Also another aspect of this "incidence" is, that if not made by this project itself, sooner or later someone would have tried to reverse engineer the protocol and made such a tool by himself, but if this person/project would then have also a friendly relationship towards you would be another kind of matter.
So this is why Libsecondlife is here to stay: first to make it easier for the content supporting industry to build their own tools and second because it is a vital part for LL to attract even more business into the platform, which is of course good for them.
So it is a win-win situation for both sides.
Right now we had a massive griefer attack at the garden. First some avatar named Mxxx Ax came to me and asked me what I am looking for. I askes him: "why?" He told me on an instant message, that he is a pimp and wants to sell me the services of his whores for about 10 L$. I told hime: "Fine, thank you, but my girlfriend would mind." Then this moron said something like "Well, than I must cage you" and began caging all people in the entrance of the garden. Another friend of his, named C.H. came in, too, and helped him.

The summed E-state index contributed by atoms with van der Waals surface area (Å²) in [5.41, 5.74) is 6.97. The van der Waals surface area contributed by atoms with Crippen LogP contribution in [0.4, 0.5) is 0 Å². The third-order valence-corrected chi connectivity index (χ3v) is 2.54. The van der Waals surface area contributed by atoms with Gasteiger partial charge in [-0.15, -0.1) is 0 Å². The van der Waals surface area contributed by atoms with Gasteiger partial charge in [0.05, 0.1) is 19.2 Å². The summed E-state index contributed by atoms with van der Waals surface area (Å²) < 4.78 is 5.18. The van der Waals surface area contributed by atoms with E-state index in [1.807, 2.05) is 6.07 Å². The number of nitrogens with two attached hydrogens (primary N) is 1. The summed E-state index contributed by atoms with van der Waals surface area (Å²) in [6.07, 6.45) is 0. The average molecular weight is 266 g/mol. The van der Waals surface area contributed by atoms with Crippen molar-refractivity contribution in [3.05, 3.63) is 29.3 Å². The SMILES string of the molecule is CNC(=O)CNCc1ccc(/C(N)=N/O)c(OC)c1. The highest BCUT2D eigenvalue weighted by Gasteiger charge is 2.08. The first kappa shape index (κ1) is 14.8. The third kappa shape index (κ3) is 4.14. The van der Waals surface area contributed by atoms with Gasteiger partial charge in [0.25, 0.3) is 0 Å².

Here is some transcript of it, anyway:
Mxxx Ax: barth
You: hi mxxx.
Mxxx Ax: what do u play this game for sex?
You: Why do you ask?
[15:33] Mxxx Ax: cause im a pimp and im selling hoe's if u want sex i can sell u a gurl for 10L$
[15:33] Bartholomew Gallacher: no, thanks, my girlfriend would really min.
[15:33] Bartholomew Gallacher: +d
Mxxx Ax: fine then ill just cage u
Caging is quite difficult, since when you are in such a cage it is normally not possible anymore to get out of it on your own - besides logging off and logging on.
It went even more worse, they had some bigger cages, too, and plastered them all around the garden and threw some kind of napalm on it. At least some time you could not see anything in the garden because of the smoke and it got laggy, too.
The whole attack lasted for about 10 minutes, then it was over. The griefers got banned on all parcels of the garden and all griefing objects were deleted by the owners.